curly dock left, burdock right

Dock, curly (left) and burdock (right), (Rumex crispus). Photo: Betty Marose

Updated: April 16, 2021

Life cycle 

Perennial emerges from large yellowish taproot; also grows from seed.

Growth habit 

Basal rosettes of 6-12 in. long leaves.

immature dock
Immature dock foliage


Flowering stalks (right) grow up to 3 ft. tall and green, turning rusty brown, persisting through winter; seeds remain viable in soil up to 80 years; can produce from 100 - 60,000 seeds per plant.

dock in flower
Dock in flower

Conditions that favor growth

Nutrient rich, heavy damp soils; adapts to dry, poor soils.

Management in lawns

Cultural lawn care practices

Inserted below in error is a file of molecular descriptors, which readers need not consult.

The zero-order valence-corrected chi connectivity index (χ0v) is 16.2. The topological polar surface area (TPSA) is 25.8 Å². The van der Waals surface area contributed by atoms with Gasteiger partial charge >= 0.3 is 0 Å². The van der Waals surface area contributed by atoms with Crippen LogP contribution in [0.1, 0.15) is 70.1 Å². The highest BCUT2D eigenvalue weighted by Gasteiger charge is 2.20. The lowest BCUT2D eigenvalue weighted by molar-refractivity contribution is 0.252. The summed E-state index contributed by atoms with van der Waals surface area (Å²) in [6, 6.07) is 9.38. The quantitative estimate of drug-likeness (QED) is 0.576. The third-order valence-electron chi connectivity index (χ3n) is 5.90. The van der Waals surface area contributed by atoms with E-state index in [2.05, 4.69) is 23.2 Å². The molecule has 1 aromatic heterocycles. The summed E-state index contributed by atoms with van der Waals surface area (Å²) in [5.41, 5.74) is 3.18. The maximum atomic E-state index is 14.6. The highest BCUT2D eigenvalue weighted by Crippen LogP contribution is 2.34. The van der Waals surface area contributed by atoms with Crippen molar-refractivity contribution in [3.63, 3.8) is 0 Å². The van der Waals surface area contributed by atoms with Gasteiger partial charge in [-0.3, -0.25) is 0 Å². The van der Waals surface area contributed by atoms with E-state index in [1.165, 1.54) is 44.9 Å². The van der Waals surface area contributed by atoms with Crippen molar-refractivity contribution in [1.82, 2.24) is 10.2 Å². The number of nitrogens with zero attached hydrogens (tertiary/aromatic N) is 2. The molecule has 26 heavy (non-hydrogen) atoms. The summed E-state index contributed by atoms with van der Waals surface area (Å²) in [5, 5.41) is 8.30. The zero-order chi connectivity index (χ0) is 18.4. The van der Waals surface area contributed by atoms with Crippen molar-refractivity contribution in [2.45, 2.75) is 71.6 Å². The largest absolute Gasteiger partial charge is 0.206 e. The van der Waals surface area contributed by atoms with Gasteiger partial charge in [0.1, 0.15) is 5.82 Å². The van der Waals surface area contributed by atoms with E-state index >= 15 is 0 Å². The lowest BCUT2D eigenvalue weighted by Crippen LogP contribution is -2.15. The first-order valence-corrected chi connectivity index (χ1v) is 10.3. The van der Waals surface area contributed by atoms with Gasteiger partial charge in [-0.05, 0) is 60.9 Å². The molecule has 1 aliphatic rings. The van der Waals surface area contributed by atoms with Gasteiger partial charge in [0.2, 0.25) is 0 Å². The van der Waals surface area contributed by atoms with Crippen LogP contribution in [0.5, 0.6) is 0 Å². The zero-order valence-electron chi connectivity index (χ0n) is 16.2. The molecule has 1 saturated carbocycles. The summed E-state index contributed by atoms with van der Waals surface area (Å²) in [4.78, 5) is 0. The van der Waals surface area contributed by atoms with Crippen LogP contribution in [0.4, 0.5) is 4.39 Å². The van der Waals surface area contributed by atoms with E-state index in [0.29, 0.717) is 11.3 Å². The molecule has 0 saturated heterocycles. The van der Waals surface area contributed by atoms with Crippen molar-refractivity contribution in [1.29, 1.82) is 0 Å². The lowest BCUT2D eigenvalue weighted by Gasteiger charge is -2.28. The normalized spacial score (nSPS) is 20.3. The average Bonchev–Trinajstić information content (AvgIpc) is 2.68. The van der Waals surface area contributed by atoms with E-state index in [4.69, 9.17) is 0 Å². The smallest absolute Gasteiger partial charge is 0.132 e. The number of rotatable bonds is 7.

Maintain healthy, dense turf that can compete and prevent weed establishment.

Mechanical management

Hand pulling or using an appropriate weeding tool are the primary means of mechanical weed control in lawns. This is a viable option at the beginning of an infestation and on young weeds. Hand pulling when the soil is moist makes the task easier. Weeds with tap roots like dandelions or have a basal rosette (leaves clustered close to the ground) like plantain are easier to pull than weeds such as Bermudagrass (wiregrass) or creeping Charlie (ground ivy) that spread with stolons or creeping stems that root along the ground.

Chemical treatment in lawns

*Do not spray herbicides containing dicamba over the root zone of trees and shrubs. Roots can absorb the product possibly causing plant damage. Refer to the product label for precautions.